Column Date 2006-01-22

The Great American Road Show

We have a serious driving problem in America, and it’s time we faced up to it.

In particular, two kinds of drivers get into more accidents than any others: very new drivers and very old drivers. (Which is why insurance companies, who are no dummies, charge a small fortune to insure both groups.)

Very new drivers, mostly teenagers, are quivering with excitement, pumped with adrenaline and have extremely heavy right feet. (It is well known to adolescent geneticists that the right foot grows much faster than the left. Eventually, when you reach your mid-20’s, the left foot catches up.)

Teenagers are dangerous but, in the final analysis, boring drivers. You always know exactly what they’re going to do: they accelerate as fast as they can, weave in and out of traffic wildly, and totally ignore other people’s honking or yelling because their car stereos have blown out their eardrums in their first hundred miles on the road.

Very old drivers are much more entertaining.

Recently, a car driven by an elderly woman in front of me started slowing down: 40…30…20…10…and then came to a full stop. In the middle of a state highway. She rolled down her passenger side window and asked a man sitting at a bus stop for directions, totally oblivious of the line of cars screeching to a halt behind her.

Then there was the octogenarian I saw pushing his walker unsteadily toward a waiting Lincoln town car. A young man walked slowly beside him, ready to give assistance if the old man lost his balance or faltered. I figured (logically I thought) that the young man was his driver and would help him get into the back seat.

Instead, the young man opened the driver’s door, and helped the old guy in. The car drove off at around 2 miles an hour. Then, when he turned onto the highway, the old man accelerated to a blazing 5 miles an hour.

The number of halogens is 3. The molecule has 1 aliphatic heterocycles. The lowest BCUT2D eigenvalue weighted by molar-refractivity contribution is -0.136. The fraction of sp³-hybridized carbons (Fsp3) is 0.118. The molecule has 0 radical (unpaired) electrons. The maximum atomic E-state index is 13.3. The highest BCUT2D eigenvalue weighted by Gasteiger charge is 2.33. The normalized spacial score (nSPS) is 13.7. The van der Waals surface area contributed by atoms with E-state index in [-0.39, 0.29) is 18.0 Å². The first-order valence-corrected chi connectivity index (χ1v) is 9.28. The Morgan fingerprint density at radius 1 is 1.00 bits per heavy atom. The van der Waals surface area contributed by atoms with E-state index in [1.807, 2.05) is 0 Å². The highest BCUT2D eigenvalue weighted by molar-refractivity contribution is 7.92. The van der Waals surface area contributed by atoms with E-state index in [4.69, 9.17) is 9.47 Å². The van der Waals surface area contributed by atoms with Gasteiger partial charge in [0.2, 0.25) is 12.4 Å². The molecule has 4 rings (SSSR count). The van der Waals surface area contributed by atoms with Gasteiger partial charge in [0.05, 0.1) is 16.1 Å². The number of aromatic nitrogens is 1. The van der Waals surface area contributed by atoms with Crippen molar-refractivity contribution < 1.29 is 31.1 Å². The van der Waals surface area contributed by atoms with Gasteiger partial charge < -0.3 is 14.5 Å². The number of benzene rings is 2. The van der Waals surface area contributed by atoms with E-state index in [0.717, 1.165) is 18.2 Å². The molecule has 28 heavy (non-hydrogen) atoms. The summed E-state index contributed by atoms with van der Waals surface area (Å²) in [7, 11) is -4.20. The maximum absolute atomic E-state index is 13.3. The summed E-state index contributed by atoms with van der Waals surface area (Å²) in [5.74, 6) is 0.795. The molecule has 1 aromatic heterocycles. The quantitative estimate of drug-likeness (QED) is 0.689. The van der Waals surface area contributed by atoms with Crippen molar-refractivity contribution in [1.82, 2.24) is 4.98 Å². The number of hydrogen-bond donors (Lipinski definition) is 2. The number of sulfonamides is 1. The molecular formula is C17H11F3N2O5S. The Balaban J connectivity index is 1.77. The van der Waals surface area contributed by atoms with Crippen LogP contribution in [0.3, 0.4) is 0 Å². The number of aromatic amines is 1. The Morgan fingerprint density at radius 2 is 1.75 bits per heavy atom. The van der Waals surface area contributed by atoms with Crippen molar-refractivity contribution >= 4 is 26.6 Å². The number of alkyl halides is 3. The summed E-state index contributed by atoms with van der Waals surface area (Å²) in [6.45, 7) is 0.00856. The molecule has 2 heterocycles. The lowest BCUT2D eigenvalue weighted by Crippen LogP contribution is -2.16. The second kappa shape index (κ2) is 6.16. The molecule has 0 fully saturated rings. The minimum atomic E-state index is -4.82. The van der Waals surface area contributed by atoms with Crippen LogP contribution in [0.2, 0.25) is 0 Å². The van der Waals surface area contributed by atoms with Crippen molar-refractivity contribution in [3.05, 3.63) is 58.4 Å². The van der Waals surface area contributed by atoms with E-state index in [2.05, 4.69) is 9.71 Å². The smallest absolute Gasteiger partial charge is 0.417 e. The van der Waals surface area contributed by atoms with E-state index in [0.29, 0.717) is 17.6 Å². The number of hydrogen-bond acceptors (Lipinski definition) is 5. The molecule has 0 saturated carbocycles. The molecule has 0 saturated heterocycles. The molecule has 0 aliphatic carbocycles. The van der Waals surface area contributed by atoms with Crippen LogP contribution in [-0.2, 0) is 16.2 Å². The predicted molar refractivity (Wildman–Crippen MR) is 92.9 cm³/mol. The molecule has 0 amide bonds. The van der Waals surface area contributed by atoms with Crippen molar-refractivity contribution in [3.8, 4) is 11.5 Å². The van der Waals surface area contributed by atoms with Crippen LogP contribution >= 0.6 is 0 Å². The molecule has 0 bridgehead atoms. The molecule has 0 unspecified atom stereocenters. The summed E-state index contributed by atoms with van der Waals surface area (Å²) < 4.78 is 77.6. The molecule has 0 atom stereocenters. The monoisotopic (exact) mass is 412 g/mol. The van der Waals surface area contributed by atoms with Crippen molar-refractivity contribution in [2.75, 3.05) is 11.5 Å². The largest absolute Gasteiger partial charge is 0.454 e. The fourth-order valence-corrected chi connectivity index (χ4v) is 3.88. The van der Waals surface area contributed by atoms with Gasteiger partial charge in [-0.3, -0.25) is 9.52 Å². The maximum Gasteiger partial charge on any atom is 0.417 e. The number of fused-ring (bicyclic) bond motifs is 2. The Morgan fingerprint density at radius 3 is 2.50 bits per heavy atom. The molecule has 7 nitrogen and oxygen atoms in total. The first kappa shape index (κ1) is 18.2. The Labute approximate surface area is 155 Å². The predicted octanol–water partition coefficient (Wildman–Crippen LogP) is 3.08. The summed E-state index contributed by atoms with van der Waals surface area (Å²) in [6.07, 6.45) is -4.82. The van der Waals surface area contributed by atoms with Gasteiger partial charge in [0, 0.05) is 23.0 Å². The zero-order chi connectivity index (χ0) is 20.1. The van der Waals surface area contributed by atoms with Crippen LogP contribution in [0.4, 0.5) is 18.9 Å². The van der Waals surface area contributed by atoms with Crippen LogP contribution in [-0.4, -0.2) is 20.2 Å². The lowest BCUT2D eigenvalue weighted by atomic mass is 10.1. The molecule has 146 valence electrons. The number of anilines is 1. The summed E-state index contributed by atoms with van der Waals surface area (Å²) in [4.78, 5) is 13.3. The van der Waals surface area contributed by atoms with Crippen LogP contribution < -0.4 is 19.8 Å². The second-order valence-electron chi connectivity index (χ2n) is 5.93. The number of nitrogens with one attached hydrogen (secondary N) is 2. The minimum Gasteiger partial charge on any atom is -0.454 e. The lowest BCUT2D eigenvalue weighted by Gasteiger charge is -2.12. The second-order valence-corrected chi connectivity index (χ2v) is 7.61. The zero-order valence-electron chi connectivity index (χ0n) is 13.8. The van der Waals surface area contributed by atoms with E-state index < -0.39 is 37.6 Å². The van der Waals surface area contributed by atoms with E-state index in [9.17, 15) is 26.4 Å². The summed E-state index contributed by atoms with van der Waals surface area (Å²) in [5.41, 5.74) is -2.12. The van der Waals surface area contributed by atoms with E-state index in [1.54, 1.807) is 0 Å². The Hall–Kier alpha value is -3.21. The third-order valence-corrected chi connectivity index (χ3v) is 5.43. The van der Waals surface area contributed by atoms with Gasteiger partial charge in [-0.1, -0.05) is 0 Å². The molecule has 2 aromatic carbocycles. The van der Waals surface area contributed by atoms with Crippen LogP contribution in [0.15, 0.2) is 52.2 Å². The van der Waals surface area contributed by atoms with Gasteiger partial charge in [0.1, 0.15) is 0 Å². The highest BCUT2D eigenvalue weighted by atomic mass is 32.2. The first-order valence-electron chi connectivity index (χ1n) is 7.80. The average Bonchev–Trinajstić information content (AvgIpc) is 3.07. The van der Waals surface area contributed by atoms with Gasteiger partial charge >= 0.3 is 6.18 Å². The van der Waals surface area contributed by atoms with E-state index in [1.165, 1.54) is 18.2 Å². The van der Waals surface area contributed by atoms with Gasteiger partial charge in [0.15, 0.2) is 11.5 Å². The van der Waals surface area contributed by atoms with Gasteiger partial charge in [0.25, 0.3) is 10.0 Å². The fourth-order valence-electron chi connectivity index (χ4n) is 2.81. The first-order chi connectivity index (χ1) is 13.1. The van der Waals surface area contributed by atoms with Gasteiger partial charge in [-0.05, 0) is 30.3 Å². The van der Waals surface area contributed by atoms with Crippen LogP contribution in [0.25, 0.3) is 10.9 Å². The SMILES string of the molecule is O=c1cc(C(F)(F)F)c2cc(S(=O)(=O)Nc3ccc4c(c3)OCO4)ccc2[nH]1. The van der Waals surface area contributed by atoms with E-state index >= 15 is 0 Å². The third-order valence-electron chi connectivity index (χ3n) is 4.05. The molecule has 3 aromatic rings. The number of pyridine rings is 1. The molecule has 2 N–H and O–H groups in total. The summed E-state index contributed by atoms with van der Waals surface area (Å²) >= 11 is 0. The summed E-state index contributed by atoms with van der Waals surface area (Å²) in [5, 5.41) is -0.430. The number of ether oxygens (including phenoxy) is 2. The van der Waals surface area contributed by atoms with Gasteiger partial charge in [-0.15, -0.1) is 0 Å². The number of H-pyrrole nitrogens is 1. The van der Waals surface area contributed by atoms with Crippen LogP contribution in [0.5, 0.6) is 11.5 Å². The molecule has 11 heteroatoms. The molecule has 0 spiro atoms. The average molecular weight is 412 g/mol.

And in our own family, there’s Aunt Edie who, at age 94, received her automatic driver’s license renewal in the mail. It was good for five years, it said. She put it up on her kitchen wall as a sign of Total State Stupidity. Aunt Edie had, wisely, stopped driving when her reflexes and eyesight had both given out, 4 years earlier.

But I am not one to present a problem without offering a solution. And I think the solution has been staring us in the face for decades: Bumper Cars.

That’s right, Bumper Cars – those little two-person cars with enormous rubber bumpers that have been a staple of amusement parks across America for decades.

Bumper cars are clearly the answer: they can’t go very fast, and if they hit something, they bounce off. What’s more, they run on clean, efficient electricity. And, they’re fun!

We should simply require teens and oldsters with poor driving records to drive these cars, if they want to drive at all. Special “BCO” (Bumper Cars Only) lanes would have to be set up, of course, but that’s easy.

We could make Detroit happy by giving them a heads-up so they could start producing bumper cars before the Japanese.

And parents of teenagers would be happy, too -- if your teens are bouncing off the walls at home, this is a safe way to let them bounce off other teens instead. (The lack of back seats in bumper cars would also, no doubt, please many in our current administration.)

As for the rest of us, bumper cars would not only give us safer highways but lower insurance rates to boot.

Note: I know there are dangerous drivers of all ages I haven’t mentioned. Bumper cars would, naturally, be mandatory for folks who drive holding cellphones, lipstick, makeup mirrors, cigars, hairbrushes, or, on the California freeways, handguns.

As for road rage, I suspect that would vanish. It’s hard to stay mad when you’re having fun.

©2005 Peter Tannen